Nation Briefly

D.C.: FEMA official denied job

The man who oversaw a fake Federal Emergency Management Agency news conference is out of a job. John Philbin, FEMA’s former external affairs director, was to take over public affairs for the Director of National Intelligence on Monday. But after Philbin’s involvement in staging a fake FEMA press conference, DNI Mike McConnell decided not to have him as his top public information officer. Journalists did not attend the conference last Tuesday about the California wildfires, although they were given a conference call number they could use to listen in, but not ask questions. A half-dozen questions were asked at the event — by FEMA staff members posing as reporters.

Compromise on kids insurance

President Bush and other critics of a $35 billion spending increase for children’s health insurance say they’ll support expanding coverage to families of four making as much as $62,000 a year, but they want to limit states’ ability to go beyond that level. Congress is considering the renewal of the State Children’s Health Insurance Program for an additional five years, but differences remain over who the program should cover and how much money should be spent. The flexibility that states have in defining income is one of the differences that will probably need to be resolved for Democrats to override a promised veto from Bush.

Texas: Suspect walks out of jail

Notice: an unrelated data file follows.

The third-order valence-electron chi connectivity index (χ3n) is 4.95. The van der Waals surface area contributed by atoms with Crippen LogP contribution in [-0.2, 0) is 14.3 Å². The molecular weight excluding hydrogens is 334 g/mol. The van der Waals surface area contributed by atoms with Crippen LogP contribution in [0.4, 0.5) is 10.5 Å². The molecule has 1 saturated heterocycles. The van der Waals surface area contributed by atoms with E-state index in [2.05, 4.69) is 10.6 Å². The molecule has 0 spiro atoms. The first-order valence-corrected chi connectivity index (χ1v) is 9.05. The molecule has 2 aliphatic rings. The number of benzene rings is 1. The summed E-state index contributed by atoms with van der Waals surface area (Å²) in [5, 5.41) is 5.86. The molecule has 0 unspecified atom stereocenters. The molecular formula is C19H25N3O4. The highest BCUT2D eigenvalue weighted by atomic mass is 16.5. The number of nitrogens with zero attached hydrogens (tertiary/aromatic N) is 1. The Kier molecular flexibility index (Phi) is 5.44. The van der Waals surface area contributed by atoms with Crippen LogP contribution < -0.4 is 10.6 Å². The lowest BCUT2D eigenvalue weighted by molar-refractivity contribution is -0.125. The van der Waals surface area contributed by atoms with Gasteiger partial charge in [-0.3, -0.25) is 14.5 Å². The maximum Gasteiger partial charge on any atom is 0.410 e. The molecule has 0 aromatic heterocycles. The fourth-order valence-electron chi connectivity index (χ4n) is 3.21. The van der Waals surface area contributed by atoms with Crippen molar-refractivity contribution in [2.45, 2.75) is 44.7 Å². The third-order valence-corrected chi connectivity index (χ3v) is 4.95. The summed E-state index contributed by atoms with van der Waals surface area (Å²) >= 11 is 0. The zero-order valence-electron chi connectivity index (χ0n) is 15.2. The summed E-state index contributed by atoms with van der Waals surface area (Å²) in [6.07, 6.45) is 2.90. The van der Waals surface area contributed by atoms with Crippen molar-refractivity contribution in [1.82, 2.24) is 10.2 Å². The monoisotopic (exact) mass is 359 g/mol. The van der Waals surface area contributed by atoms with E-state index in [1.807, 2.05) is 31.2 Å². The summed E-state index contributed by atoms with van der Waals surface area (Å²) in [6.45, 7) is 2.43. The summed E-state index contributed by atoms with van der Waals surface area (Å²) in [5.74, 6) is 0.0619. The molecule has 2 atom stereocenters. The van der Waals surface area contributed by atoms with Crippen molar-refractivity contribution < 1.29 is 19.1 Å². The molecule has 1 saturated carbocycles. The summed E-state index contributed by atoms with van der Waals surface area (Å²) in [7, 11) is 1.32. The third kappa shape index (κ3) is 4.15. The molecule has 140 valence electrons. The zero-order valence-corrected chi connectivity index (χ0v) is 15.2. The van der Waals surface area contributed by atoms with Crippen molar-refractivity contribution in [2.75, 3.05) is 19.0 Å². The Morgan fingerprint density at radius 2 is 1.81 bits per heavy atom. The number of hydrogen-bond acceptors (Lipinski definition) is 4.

A slaying suspect escaped from jail in San Antonio by assuming the identity of another inmate and was on the loose for more than six hours before authorities realized he was gone, officials said. He was still at large Monday. The man who escaped, David Sauceda, 27, walked out of jail early Sunday morning when he recited the personal information of his cellmate, Michael Garcia, who was being released on bail, according to the sheriff’s department. Sauceda and his brother, Jesse Sauceda, were charged in the November 2006 killing of a San Antonio man, and with robbing a 59-year-old woman after binding her with duct tape.

Florida: Extra day in space

At Cape Canaveral, NASA asked its orbiting astronauts Monday to take a closer look at the gears that control the international space station’s solar wings to try to find out what’s grinding inside and causing steel chips to clog the system. The work will keep shuttle Discovery in orbit an extra day. It will now return to Earth on Nov. 7.

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